|Mission type||Optical reconnaissance|
|Operator||US Air Force / NRO|
|Harvard designation||1959 KAP|
|Mission duration||1 day|
|Spacecraft type||CORONA KH-1|
|Launch mass||920 kilograms (2,030 lb) after orbit insertion|
|Start of mission|
|Launch date||7 November 1959 20:28:41GMT|
|Rocket||Thor DM-21 Agena-A|
|Launch site||Vandenberg LC 75-3-4|
|End of mission|
|Decay date||26 November 1959|
|Perigee altitude||159 kilometers (99 mi)|
|Apogee altitude||847 kilometers (526 mi)|
|Epoch||7 November 1959|
Discoverer 7, also known as Corona 9004,: 236 was an American optical reconnaissance satellite launched on 7 November 1959 at 20:28:41 GMT, the fourth of ten operational flights of the Corona KH-1 spy satellite series. Though the satellite was orbited successfully, its film capsule failed to separate from the main satellite.
"Discoverer" was the civilian designation and cover for the Corona satellite photo-reconnaissance series of satellites managed by the Advanced Research Projects Agency of the Department of Defense and the U.S. Air Force. The primary goal of the satellites was to replace the U-2 spyplane in surveilling the Sino-Soviet Bloc, determining the disposition and speed of production of Soviet missiles and long-range bombers assess. The Corona program was also used to produce maps and charts for the Department of Defense and other US government mapping programs.
The first series of Corona satellites were the Keyhole 1 (KH-1) satellites based on the Agena-A upper stage, which not only offered housing but whose engine provided attitude control in orbit. The KH-1 payload included the C (for Corona) single, vertical-looking, panoramic camera that scanned back and forth, exposing its film at a right angle to the line of flight.: 26 The camera, built by Fairchild Camera and Instrument with a f/5.0 aperture and 61 centimetres (24 in) focal length, had a ground resolution of 12.9 metres (42 ft). Film was returned from orbit by a single General Electric Satellite Return Vehicle (SRV) constructed by General Electric. The SRV was equipped with an onboard small solid-fuel retro motor to deorbit at the end of the mission. Recovery of the capsule was done in mid-air by a specially equipped aircraft.
Discoverer 7 was preceded by three operational missions and three test flights whose satellites carried no cameras, all launched in 1959.: 51–56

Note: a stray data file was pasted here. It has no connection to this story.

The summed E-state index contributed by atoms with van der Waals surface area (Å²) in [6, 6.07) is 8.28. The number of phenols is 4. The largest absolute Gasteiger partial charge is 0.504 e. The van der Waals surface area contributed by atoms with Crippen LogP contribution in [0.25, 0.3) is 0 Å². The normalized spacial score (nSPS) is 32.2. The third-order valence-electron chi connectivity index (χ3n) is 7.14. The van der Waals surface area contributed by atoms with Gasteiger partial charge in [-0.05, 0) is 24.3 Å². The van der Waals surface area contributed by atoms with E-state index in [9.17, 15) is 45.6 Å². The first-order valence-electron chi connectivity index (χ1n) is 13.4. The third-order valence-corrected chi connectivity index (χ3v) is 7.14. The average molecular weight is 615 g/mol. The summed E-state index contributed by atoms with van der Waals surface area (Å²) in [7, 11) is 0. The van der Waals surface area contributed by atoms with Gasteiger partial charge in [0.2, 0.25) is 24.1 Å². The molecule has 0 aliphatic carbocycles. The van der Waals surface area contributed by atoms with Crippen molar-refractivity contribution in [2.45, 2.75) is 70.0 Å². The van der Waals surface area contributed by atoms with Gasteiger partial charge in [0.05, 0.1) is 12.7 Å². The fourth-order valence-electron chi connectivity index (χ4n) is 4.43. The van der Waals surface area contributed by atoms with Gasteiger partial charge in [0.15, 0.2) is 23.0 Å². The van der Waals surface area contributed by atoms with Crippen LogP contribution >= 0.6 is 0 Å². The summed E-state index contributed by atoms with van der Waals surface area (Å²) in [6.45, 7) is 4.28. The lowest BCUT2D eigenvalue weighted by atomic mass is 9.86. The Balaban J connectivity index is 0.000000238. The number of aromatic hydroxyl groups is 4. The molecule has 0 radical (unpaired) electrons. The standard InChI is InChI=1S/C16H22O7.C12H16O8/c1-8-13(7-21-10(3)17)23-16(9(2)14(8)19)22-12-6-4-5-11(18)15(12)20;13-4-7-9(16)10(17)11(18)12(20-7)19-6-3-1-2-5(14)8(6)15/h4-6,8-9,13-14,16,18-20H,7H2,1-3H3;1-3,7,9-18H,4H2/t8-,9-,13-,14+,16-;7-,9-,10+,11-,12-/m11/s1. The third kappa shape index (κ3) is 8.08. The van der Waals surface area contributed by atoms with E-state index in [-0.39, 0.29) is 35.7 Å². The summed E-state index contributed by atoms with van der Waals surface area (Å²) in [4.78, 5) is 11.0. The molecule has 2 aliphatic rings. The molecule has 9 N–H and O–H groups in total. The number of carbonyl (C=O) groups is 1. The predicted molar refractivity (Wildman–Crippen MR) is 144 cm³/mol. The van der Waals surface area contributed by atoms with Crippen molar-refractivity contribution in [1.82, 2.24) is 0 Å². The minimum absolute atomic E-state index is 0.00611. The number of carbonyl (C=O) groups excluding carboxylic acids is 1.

The battery-powered Discoverer 7 was a cylindrical satellite 1.5 metres (4 ft 11 in) in diameter, 5.85 metres (19.2 ft) long and had a mass after second stage separation, including propellants, of roughly 3,850 kilograms (8,490 lb). After orbital insertion, the satellite and SRV together massed 920 kilograms (2,030 lb).: 236 The capsule section of the reentry vehicle was 84 centimetres (33 in) in diameter and 69 centimetres (27 in) long. Like its operational predecessors, Discoverers 4–6, Discoverer 7 carried the C camera for its photosurveillance mission.
The capsule was designed to be recovered by a specially equipped aircraft during parachute descent, but was also designed to float to permit recovery from the ocean. The main spacecraft contained a telemetry transmitter and a tracking beacon.
Discoverer 7 was launched on 7 November 1959 at 20:28:41 GMT from Vandenberg LC 75-3-4 into a 159 kilometres (99 mi) x 847 kilometres (526 mi) polar orbit by a Thor-Agena A booster. One day after launch, a command was sent to initiate SRV separation for deorbiting and recovery. However, the capsule failed to separate from its satellite bus.: 236 The satellite bus reentered on 26 November 1959.
CORONA achieved its first fully successful flight with the mission of Discoverer 14, launched on August 18, 1960.: 59 The program ultimately comprised 145 flights in eight satellite series, the last mission launching on 25 May 1972.: 245 CORONA was declassified in 1995,: 14 and a formal acknowledgement of the existence of US reconnaissance programs, past and present, was issued in September 1996.: 4